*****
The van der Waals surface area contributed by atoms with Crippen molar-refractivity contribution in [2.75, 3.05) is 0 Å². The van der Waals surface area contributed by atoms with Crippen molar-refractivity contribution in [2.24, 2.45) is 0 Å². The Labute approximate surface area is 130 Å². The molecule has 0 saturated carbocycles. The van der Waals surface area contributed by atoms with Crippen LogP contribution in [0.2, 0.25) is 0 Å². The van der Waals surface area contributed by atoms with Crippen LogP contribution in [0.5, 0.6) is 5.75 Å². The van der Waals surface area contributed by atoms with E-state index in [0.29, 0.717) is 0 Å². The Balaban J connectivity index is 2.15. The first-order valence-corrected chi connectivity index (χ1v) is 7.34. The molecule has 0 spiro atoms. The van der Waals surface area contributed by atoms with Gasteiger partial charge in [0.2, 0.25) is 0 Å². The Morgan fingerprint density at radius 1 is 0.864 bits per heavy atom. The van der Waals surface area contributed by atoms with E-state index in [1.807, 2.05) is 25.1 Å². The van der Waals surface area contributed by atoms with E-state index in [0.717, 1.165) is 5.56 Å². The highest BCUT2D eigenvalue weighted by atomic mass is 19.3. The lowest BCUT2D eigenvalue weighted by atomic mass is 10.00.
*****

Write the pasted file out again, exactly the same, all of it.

The van der Waals surface area contributed by atoms with Crippen molar-refractivity contribution in [2.75, 3.05) is 0 Å². The van der Waals surface area contributed by atoms with Crippen molar-refractivity contribution in [2.24, 2.45) is 0 Å². The Labute approximate surface area is 130 Å². The molecule has 0 saturated carbocycles. The van der Waals surface area contributed by atoms with Crippen LogP contribution in [0.2, 0.25) is 0 Å². The van der Waals surface area contributed by atoms with Crippen LogP contribution in [0.5, 0.6) is 5.75 Å². The van der Waals surface area contributed by atoms with E-state index in [0.29, 0.717) is 0 Å². The Balaban J connectivity index is 2.15. The first-order valence-corrected chi connectivity index (χ1v) is 7.34. The molecule has 0 spiro atoms. The van der Waals surface area contributed by atoms with Gasteiger partial charge in [0.2, 0.25) is 0 Å². The Morgan fingerprint density at radius 1 is 0.864 bits per heavy atom. The van der Waals surface area contributed by atoms with E-state index in [1.807, 2.05) is 25.1 Å². The van der Waals surface area contributed by atoms with E-state index in [0.717, 1.165) is 5.56 Å². The highest BCUT2D eigenvalue weighted by atomic mass is 19.3. The lowest BCUT2D eigenvalue weighted by atomic mass is 10.00.